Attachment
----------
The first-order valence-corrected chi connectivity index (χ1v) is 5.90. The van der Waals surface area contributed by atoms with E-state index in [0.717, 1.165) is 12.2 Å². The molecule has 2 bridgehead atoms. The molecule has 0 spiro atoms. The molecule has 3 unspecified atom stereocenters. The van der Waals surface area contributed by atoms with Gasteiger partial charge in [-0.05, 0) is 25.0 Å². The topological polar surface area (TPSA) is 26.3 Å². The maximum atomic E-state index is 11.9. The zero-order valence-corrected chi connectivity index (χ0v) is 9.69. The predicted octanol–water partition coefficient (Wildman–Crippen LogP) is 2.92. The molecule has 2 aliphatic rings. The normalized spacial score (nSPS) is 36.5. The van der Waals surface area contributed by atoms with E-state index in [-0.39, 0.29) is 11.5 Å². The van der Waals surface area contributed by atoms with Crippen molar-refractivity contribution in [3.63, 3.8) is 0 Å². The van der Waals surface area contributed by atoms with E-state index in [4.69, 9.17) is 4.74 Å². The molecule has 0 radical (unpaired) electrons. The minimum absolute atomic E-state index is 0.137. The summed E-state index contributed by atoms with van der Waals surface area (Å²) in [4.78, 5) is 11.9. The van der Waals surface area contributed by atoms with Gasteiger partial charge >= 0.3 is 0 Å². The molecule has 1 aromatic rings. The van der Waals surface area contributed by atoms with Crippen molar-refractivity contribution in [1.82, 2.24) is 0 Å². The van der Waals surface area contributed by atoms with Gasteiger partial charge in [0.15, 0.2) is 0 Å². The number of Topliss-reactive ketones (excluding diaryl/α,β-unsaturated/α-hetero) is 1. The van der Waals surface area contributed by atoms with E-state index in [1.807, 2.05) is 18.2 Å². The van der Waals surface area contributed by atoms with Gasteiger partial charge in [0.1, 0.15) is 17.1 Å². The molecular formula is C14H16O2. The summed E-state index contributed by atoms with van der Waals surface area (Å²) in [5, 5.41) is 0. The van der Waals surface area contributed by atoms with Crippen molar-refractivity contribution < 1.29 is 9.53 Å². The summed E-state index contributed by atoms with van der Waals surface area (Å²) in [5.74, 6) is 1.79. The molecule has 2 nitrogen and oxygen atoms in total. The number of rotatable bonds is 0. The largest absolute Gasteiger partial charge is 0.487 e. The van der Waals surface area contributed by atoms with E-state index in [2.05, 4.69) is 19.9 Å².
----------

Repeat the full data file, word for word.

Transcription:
The first-order valence-corrected chi connectivity index (χ1v) is 5.90. The van der Waals surface area contributed by atoms with E-state index in [0.717, 1.165) is 12.2 Å². The molecule has 2 bridgehead atoms. The molecule has 0 spiro atoms. The molecule has 3 unspecified atom stereocenters. The van der Waals surface area contributed by atoms with Gasteiger partial charge in [-0.05, 0) is 25.0 Å². The topological polar surface area (TPSA) is 26.3 Å². The maximum atomic E-state index is 11.9. The zero-order valence-corrected chi connectivity index (χ0v) is 9.69. The predicted octanol–water partition coefficient (Wildman–Crippen LogP) is 2.92. The molecule has 2 aliphatic rings. The normalized spacial score (nSPS) is 36.5. The van der Waals surface area contributed by atoms with E-state index in [-0.39, 0.29) is 11.5 Å². The van der Waals surface area contributed by atoms with Crippen molar-refractivity contribution in [3.63, 3.8) is 0 Å². The van der Waals surface area contributed by atoms with E-state index in [4.69, 9.17) is 4.74 Å². The molecule has 0 radical (unpaired) electrons. The minimum absolute atomic E-state index is 0.137. The summed E-state index contributed by atoms with van der Waals surface area (Å²) in [4.78, 5) is 11.9. The van der Waals surface area contributed by atoms with Gasteiger partial charge >= 0.3 is 0 Å². The molecule has 1 aromatic rings. The van der Waals surface area contributed by atoms with Crippen molar-refractivity contribution in [1.82, 2.24) is 0 Å². The van der Waals surface area contributed by atoms with Gasteiger partial charge in [0.15, 0.2) is 0 Å². The number of Topliss-reactive ketones (excluding diaryl/α,β-unsaturated/α-hetero) is 1. The van der Waals surface area contributed by atoms with E-state index in [1.807, 2.05) is 18.2 Å². The van der Waals surface area contributed by atoms with Gasteiger partial charge in [0.1, 0.15) is 17.1 Å². The molecular formula is C14H16O2. The summed E-state index contributed by atoms with van der Waals surface area (Å²) in [5, 5.41) is 0. The van der Waals surface area contributed by atoms with Crippen molar-refractivity contribution < 1.29 is 9.53 Å². The summed E-state index contributed by atoms with van der Waals surface area (Å²) in [5.74, 6) is 1.79. The molecule has 2 nitrogen and oxygen atoms in total. The number of rotatable bonds is 0. The largest absolute Gasteiger partial charge is 0.487 e. The van der Waals surface area contributed by atoms with E-state index in [2.05, 4.69) is 19.9 Å².